April 5, 2012 -- Eva Longoria became a household name playing suburban sexpot Gabrielle Solis on the hit ABC show "Desperate Housewives." After eight seasons of sexual escapades, highs and lows with husband Carlos and famously seducing her teen gardener, Longoria says it's the right time to leave Wisteria Lane.
"It's interesting, because I'm in a big transition in my life. I am not married. I always thought I would be married at the end of Housewives," Longoria, 37, told ABC News' Katie Couric. "The show is ending. … A lot of chapters are closing in my life, and so I'm at a point where I get to redefine who I am."
Longoria settled in with Couric for an interview in Los Angeles last month and dished about "Housewives," her life, and her venture into politics.
When Longoria first arrived on the "Desperate Housewives" set in 2004 from the soap opera world, she barely knew what hit her. "It was everybody's second or third show, and I remember sitting in the trailer and [co-star Marcia Cross] saying, 'You know, your life's about to change. Our lives are about to change.' And I'm like, 'Why would our lives change?'"
The grueling schedule, filled with press junkets, photo shoots and filming, was one reason, but relentless tabloid scrutiny would be the other -- especially in November 2010 when Longoria split from her husband, NBA star Tony Parker, after three years of marriage.
"The hardest thing was I was dealing with the issue months before it ever came out, and so that was trying to really say, 'OK, how do we best handle this just between you and I without the world looking in.' So when it finally came out we were confident ... it's going to be a nightmare," Longoria recalled.
The couple, who tied the knot in 2007 in a lavish ceremony at a 17th century castle outside Paris, cited "irreconcilable differences" as the reason for their divorce but was plagued by reports of Parker's alleged infidelity.
"I think I handled it as gracefully as I could," she said. "It was painful, but life goes on. I always said I hold onto the love and not the loss. There was a reason why we got married and fell in love. I think the press also wanted me to hate him and villainize him. And I don't. And I didn't."
That constant media scrutiny has admittedly made Longoria more guarded. The star is rumored to have split with boyfriend Eduardo Cruz, 27, last month after a year of dating and then reunited with him this week, but she doesn't want to address speculation.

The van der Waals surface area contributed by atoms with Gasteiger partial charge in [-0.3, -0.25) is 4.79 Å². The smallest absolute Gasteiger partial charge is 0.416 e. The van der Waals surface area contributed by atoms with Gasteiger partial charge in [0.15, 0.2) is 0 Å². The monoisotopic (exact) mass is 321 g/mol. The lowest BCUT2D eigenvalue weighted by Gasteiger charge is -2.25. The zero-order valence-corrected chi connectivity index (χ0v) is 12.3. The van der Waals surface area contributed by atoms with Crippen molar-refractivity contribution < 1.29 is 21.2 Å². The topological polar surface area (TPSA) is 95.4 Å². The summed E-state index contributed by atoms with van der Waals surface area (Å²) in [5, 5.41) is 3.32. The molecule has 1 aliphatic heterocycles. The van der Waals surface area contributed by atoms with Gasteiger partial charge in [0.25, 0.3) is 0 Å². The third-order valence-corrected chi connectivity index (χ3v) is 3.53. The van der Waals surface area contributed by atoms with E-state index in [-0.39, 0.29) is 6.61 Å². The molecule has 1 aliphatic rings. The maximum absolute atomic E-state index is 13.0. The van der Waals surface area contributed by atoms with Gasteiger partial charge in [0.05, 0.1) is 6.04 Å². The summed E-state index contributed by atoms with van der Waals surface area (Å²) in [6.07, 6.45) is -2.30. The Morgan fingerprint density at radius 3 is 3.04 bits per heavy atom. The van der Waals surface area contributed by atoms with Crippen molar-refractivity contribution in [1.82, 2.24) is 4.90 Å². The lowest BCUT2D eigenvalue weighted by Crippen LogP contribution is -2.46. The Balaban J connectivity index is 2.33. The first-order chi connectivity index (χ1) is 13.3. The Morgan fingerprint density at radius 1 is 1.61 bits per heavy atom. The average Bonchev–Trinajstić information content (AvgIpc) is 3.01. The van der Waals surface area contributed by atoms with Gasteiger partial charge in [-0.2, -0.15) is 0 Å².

"Now I'm a lot more private," she said. "You don't need to know who I'm dating. You don't need to know what I'm doing. I'm fine with everybody not knowing that."
Still, Longoria does believe in love, wants to have a family, but marriage may not be in the cards again.
"I don't know about the marriage thing. We'll see if there's somebody there. I'm not in a rush," she said. "I take, and I took, marriage very seriously. I am Catholic and got married in the church, and so it's a pretty sacred sacrament, and so I wouldn't take it lightly. So to go, 'Yeah, I'll get married again.' … I can't say that."
Longoria on Nicolette Sheridan Suit: 'It's a Stain on Our Legacy as a Hit Show'
On top of the roller coaster ride that has been Longoria's personal life, there was also plenty of "Housewives" drama behind the scenes, most recently when Nicolette Sheridan sued the network for wrongful termination, claiming series creator Marc Cherry fired her after she complained he'd hit her in rehearsal.
The case, which resulted in a mistrial and deadlocked jury, became fodder for the tabloids and "a stain on our legacy as a hit show," said Longoria.
"I was surprised there was even a trial and that it went that far," she said. "I love Nicolette, and I love Marc Cherry. ... That was the soap opera behind the soap opera. And it was unfortunate, because it doesn't reflect the workplace that we went to every day."
Eva Longoria Goes Back to School for Next Venture
Longoria is taking a break from acting to get involved in politics. After playing an affluent Latino on television, she is taking on a new role as national co-chair of President Obama's re-election campaign. To prepare, the self-described "overachiever" has gone back to school to get a master's degree in Mexican-American studies.
"I'm excited. It's probably the most fulfilling thing that I've done in the past two years," she said. "I needed to be literate about the topics I'm talking about. ... If you're only superficially commenting on the things that you really don't know about, it's dangerous and so I didn't want to contribute to that dialogue. I wanted to be a little more literate and articulate about it."
A ninth-generation Mexican-American and Texas native who honed her political skills on Wisteria Lane, Longoria is ready for a change but it sounds as if she will desperately miss aspects of "Housewives."
"I'm going to really have withdrawals from the other girls, spending so much time with them and not being able to see them every day. I think that's going to hit me. Not yet, but it will," she said. "And the crew."
To Longoria, the series should be remembered as one that blazed a trail with four strong women leading the pack and breaking stereotypes.
"We'll never have this dynamic again. I know it. We'll never have this perfect chemistry" she said. "It was just great to go to work every day."